Here plays the music

Parappa the Rapper, Gitaroo Man and Elite Beat Agents rock your pocket

Actually, the game was only supposed to be released in Japan, because the setting of the game, which was released in mid-2005 for the Nintendo DS, was very different "Osu! Tatakae! Ouendan" seemed too wacky for western tastes. Three male cheerleaders help people in need by dancing to Japanese pop songs. The player taps the touchpad with the stylus and tries to hit colored dots in the right rhythm. The songs are accompanied by colorful anime-style video clips on the top screen.

This is where the music plays

Three cheerleaders from Elite Beat Agents dance their troubles away on the Nintendo DS

At the end of 2006 a version adapted to western tastes was released. The dancers became Elite Beat Agents, three dancing agents somewhere between Men in Black, Blues Brothers and the Village People. The Japanese songs, unknown in this country, were exchanged for Western mainstream rock pop. The sound is no longer Tomoyasu Hotei, Asian Kung-Fu Generation or L’Arc-en-Ciel, but well-known songs by David Bowie (Let’s Dance), Madonna (Material Girl) or Chicago (You’re the Inspiration), along with party hits like Jumping Jack Flash, Village Peoples’ Y.M.C.A. or Rock this Town by the Stray Cats. The kitschy charm of the original has been lost.

Because of the cultural closeness to America, Nintendo has now decided to publish the US version in Europe as well, only the on-screen lyrics have been Germanized. Unfortunately, the muddy, distorted sound quality has also remained. To squeeze the total of 19 songs on the memory card, they were compressed too much. It’s not noticeable with the DS’s internal speakers, but if you put on a headset recommended by the game, the distorted, muffled sound becomes inaudible. In favor of the sound quality one should have rather renounced some songs, particularly since no original recordings are used, but all songs are sung after.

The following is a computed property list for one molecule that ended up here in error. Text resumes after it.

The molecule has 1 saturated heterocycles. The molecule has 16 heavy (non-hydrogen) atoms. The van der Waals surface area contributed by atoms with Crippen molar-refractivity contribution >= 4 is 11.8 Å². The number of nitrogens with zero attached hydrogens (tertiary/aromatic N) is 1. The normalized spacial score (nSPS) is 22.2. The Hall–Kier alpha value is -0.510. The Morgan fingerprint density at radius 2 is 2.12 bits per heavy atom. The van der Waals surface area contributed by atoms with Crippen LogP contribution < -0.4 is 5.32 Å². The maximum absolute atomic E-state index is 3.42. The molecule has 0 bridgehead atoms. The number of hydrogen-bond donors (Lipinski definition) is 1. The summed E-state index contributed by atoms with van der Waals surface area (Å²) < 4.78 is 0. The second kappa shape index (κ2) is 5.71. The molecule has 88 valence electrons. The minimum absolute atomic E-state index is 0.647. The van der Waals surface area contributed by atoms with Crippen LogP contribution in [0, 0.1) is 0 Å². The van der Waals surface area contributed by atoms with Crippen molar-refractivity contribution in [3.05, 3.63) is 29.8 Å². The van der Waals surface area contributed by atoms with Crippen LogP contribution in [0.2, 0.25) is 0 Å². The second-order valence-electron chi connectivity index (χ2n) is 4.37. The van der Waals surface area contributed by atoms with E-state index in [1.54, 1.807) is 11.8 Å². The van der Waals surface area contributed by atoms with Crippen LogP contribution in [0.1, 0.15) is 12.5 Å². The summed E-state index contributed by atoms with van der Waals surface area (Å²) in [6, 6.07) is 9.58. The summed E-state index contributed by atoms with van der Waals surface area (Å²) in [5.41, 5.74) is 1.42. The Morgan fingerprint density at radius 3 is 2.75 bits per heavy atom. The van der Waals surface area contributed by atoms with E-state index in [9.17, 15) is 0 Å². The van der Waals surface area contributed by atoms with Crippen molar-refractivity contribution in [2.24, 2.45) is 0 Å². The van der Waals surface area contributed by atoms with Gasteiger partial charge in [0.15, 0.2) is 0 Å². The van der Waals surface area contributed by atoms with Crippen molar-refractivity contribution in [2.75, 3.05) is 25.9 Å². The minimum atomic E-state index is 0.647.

The fact that Elite Beat Agents is still a blast to play is due to the wacky characters and the well-tuned difficulty level, which increases cautiously. Each song is divided into individual verses, in which one must achieve a minimum score to advance. The high score varies depending on how accurately one hits a note and how long the passages played without error are.

For those who prefer Japanese pop, the two Japanese pieces released so far are "Osu! Tatakae! Ouendan" and "Moero! Nekketsu Rhythm Damashii Osu! Tatakae! Ouendan 2" recommended, which also run on German DS consoles and are easy to use despite the Japanese characters. On a scale of 1 to 10, Elite Beat Agents scores 7 and the two Japanese Ouendan titles each score 8.

Narrow Gauge Rapper

With much less music Parappa the Rapper The main satisfaction of the game, which Sony has just re-released for the Playstation Portable. Graphics and music selection are unchanged from the ten year old Playstation original, which unfortunately means that only six rap songs are included. Certainly, the songs were composed and recorded especially for the game and have an irresistible charm with their droll paper figures in comic design. Parappa takes turns rapping with a kung fu instructor (Kick, punch, chop, block), arguing with his driving instructor (When I say boom, boom, boom! You say bam, bam, bam!) and grooves to the cool ragga muffin at the flea market (In the rain or in the snow, Got the got the funky flow).

Here the music plays

With only six songs and a zero-tolerance approach to the beat, Parappa the Rapper has lost his mojo